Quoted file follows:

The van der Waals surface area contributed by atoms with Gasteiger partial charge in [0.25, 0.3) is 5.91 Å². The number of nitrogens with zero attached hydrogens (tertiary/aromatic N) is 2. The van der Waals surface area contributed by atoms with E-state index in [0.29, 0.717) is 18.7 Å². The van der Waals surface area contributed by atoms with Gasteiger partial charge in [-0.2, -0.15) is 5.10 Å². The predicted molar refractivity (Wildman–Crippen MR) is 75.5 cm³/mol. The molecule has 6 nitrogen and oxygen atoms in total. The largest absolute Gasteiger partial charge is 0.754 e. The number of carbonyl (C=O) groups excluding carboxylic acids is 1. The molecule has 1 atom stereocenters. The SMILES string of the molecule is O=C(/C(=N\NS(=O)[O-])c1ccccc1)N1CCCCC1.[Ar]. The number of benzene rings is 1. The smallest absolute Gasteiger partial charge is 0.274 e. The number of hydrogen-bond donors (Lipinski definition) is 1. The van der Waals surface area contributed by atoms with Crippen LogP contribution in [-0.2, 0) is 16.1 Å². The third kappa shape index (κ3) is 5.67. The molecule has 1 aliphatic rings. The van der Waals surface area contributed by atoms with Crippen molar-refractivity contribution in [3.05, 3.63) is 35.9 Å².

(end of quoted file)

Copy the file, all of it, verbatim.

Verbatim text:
The van der Waals surface area contributed by atoms with Gasteiger partial charge in [0.25, 0.3) is 5.91 Å². The number of nitrogens with zero attached hydrogens (tertiary/aromatic N) is 2. The van der Waals surface area contributed by atoms with E-state index in [0.29, 0.717) is 18.7 Å². The van der Waals surface area contributed by atoms with Gasteiger partial charge in [-0.2, -0.15) is 5.10 Å². The predicted molar refractivity (Wildman–Crippen MR) is 75.5 cm³/mol. The molecule has 6 nitrogen and oxygen atoms in total. The largest absolute Gasteiger partial charge is 0.754 e. The number of carbonyl (C=O) groups excluding carboxylic acids is 1. The molecule has 1 atom stereocenters. The SMILES string of the molecule is O=C(/C(=N\NS(=O)[O-])c1ccccc1)N1CCCCC1.[Ar]. The number of benzene rings is 1. The smallest absolute Gasteiger partial charge is 0.274 e. The number of hydrogen-bond donors (Lipinski definition) is 1. The van der Waals surface area contributed by atoms with Crippen LogP contribution in [-0.2, 0) is 16.1 Å². The third kappa shape index (κ3) is 5.67. The molecule has 1 aliphatic rings. The van der Waals surface area contributed by atoms with Crippen molar-refractivity contribution in [3.05, 3.63) is 35.9 Å².